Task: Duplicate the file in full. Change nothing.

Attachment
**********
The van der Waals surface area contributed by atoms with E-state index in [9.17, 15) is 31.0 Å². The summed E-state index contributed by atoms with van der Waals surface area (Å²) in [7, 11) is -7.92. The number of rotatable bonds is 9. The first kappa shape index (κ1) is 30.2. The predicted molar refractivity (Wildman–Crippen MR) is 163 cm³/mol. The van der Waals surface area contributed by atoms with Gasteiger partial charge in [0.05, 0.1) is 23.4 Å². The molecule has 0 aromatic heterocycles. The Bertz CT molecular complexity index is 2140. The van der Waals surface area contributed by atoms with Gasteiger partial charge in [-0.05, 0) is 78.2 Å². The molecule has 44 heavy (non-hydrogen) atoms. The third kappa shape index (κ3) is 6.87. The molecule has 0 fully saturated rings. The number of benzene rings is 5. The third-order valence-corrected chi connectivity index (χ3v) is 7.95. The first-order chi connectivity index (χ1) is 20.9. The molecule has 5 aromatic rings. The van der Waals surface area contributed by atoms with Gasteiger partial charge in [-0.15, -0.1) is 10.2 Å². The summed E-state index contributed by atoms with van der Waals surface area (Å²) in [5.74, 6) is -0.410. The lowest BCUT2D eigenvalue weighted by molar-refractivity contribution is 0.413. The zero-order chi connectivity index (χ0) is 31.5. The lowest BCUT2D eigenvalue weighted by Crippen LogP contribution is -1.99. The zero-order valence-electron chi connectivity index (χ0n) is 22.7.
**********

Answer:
The van der Waals surface area contributed by atoms with E-state index in [9.17, 15) is 31.0 Å². The summed E-state index contributed by atoms with van der Waals surface area (Å²) in [7, 11) is -7.92. The number of rotatable bonds is 9. The first kappa shape index (κ1) is 30.2. The predicted molar refractivity (Wildman–Crippen MR) is 163 cm³/mol. The van der Waals surface area contributed by atoms with Gasteiger partial charge in [0.05, 0.1) is 23.4 Å². The molecule has 0 aromatic heterocycles. The Bertz CT molecular complexity index is 2140. The van der Waals surface area contributed by atoms with Gasteiger partial charge in [-0.05, 0) is 78.2 Å². The molecule has 44 heavy (non-hydrogen) atoms. The third kappa shape index (κ3) is 6.87. The molecule has 0 fully saturated rings. The number of benzene rings is 5. The third-order valence-corrected chi connectivity index (χ3v) is 7.95. The first-order chi connectivity index (χ1) is 20.9. The molecule has 5 aromatic rings. The van der Waals surface area contributed by atoms with Gasteiger partial charge in [-0.15, -0.1) is 10.2 Å². The summed E-state index contributed by atoms with van der Waals surface area (Å²) in [5.74, 6) is -0.410. The lowest BCUT2D eigenvalue weighted by molar-refractivity contribution is 0.413. The zero-order chi connectivity index (χ0) is 31.5. The lowest BCUT2D eigenvalue weighted by Crippen LogP contribution is -1.99. The zero-order valence-electron chi connectivity index (χ0n) is 22.7.